BEETHOVEN: Leonore Overture No. 3. STRAUSS: Till Eulenspiegel's
Merry Pranks, Op. 28. SAINT-SAËNS: Violin Concerto No. 3
in B minor, Op. 61. STRAVINSKY: Petrushka
STRAUSS: Ein Heldenleben, Op. 40. Also sprach Zarathustra, Op. 30. An
Alpine Symphony, Op. 64. Don Juan, Op. 20.
WAGNER: Tristan and Isolde
Three very special concerts took place in Berlin's Hochschule für Musik in October 1960. Distinguished conductor Pierre Monteux, 85 years young, made his second appearance with the mighty Berlin Philharmonic, an orchestra he had conducted only once before, in April 1933. It seems odd that one of the most important conductors of the century (he conducted the premieres of The Rite of Spring, Petrushka, Daphnis and Chloe) only appeared twice with one of the world's greatest orchestras. The concert was a tremendous success in every way, the orchestra was in top form, Monteux at his most dynamic in music he grew up with. Michel Schwalbé, concertmaster of the BPO, was soloist in the Saint-Saëns concerto. Splendid music-making for sure, and the recorded mono sound conveys the performances with clarity and impact. As the playing time is a few minutes more than can be accommodated on a single disk, two are used, but at a special price. Those interested in historic performances surely will wish to investigate this.
\For many years I have treasured a DG 3-disk set of symphonic music of Richard Strauss conducted by Karl Böhm that contains all of the music on this new Urania mid-price two-disk issue, omitting the Festival Prelude, Till Eulenspiegel and Death and Transfiguration. All of these are magnificent performances by one of the great Strauss conductors of the era, and recorded sound throughout is excellent, stereo except for An Alpine Symphony, Don Juan and Heldenleben. This Urania issue is in "stereo," artificial of course, but not obtrusive. If you're interested in this repertory conducted by Böhm, get the DG issue which is still in the catalog—the 3 disks cost no more than the 2 in this reissue.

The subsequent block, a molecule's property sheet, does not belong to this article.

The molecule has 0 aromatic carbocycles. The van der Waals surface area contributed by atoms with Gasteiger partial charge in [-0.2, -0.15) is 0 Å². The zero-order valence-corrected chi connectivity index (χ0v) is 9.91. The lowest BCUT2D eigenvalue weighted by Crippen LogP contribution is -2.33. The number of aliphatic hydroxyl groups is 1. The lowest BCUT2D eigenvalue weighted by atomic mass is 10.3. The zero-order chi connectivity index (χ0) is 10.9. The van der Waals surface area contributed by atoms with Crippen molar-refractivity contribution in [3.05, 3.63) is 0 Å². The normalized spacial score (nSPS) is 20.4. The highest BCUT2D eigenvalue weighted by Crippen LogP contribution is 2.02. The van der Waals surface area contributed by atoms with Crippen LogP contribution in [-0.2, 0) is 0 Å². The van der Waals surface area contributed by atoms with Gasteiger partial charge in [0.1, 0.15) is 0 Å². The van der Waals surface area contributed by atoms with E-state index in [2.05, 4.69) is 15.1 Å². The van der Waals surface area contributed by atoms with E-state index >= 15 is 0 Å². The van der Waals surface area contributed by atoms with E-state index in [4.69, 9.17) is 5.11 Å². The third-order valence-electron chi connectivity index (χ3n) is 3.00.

Sviatoslav Richter is one of the most recorded of all pianists making disks for many labels, particularly Melodiya. This new compilation contains a wide repertory including works for piano and orchestra by Franck, Chopin and Saint-Saëns. Most of the performances were recorded more than a half-century ago, but audio is decent enough. If you don't already own these recordings, here's an opportunity to get them at mid-price.
Saving the very best for last, don't miss this reissue of the historic performance of Tristan and Isolde recorded in Covent Garden May 18, 1936. What a cast! The leading Wagner singers of the time at their best: Kirsten Flagstad, Lauritz Melchior, Herbert Janssen and Emmanuel List—and Fritz Reiner conducting. It is a thrilling performance in every way. It is a pleasure to hear this demanding music sung with such ease, authority and beauty. The mono sound is adequate, but it is unfortunate this isn't released on Pristine Audio. Surely their XR processing would have resulted in better sound and elimination of surface disturbances on original sources. This definitive performance previously was issued on Naxos—in superior sound—but this is only available in Europe. It was mentioned on this site in 2000 (REVIEW). This is a mid-price issue. Don't miss it!
R.E.B. (January 2013)